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Invaders From Mars

By Eric Allen Hatch | Posted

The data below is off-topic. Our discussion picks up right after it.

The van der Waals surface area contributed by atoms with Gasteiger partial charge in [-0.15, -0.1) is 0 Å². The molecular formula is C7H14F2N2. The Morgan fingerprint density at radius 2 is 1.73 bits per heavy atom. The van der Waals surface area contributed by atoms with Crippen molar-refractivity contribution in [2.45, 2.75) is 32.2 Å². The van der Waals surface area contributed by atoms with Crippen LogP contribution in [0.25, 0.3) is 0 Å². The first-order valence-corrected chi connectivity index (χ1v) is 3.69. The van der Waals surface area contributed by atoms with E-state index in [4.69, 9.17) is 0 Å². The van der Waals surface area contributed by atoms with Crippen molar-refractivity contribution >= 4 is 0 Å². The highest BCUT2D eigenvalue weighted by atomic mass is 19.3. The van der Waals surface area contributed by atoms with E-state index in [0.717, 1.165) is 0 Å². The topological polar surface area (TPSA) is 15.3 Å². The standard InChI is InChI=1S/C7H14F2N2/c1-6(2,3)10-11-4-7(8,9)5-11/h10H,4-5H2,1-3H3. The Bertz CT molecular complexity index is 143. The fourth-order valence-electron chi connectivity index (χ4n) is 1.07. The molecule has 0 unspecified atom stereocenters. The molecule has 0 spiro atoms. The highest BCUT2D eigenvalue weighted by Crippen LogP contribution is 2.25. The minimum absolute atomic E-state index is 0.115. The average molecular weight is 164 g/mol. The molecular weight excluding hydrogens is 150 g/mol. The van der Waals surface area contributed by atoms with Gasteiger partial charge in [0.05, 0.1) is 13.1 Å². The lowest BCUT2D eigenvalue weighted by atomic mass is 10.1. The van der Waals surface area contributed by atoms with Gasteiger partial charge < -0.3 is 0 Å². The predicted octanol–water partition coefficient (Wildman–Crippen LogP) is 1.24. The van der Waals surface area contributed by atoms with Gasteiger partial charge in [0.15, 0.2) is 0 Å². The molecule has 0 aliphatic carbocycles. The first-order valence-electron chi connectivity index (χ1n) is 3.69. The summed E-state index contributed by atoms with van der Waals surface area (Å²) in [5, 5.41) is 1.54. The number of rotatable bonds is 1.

Usually, there's nothing more annoying that someone who shows up at a repertory film and starts guffawing at the droll datedness of it all, but William Cameron Menzies' 1953 science-fiction thriller Invaders From Mars welcomes such a response. Like many of its Cold War sci-fi counterparts, Invaders From Mars boasts sappy dialogue, wooden acting, subfunctional sets, crappy ray guns, and heaping doses of xenophobic paranoia. Budding astronomer David Maclean (Jimmy Hunt) wakes his parents to report a flying saucer landing in their backyard; when his dad humors him by investigating, he disappears, only to return later that morning with a small puncture wound on the back of his neck and a really bad attitude, leaving it up to David to convince the authorities that the aliens have landed. As funny as Invaders From Mars is today, it also merits serious reflection as evidence of metaphorical Red Scare propaganda; unlike, say, The Day the Earth Stood Still, there are no aspirations for a multicultural utopia nor any exposé of provincial thinking to be found here. Show up and laugh, but don't wait 50 years to ponder today's mass entertainment and the stupid fears it instills in us right now.

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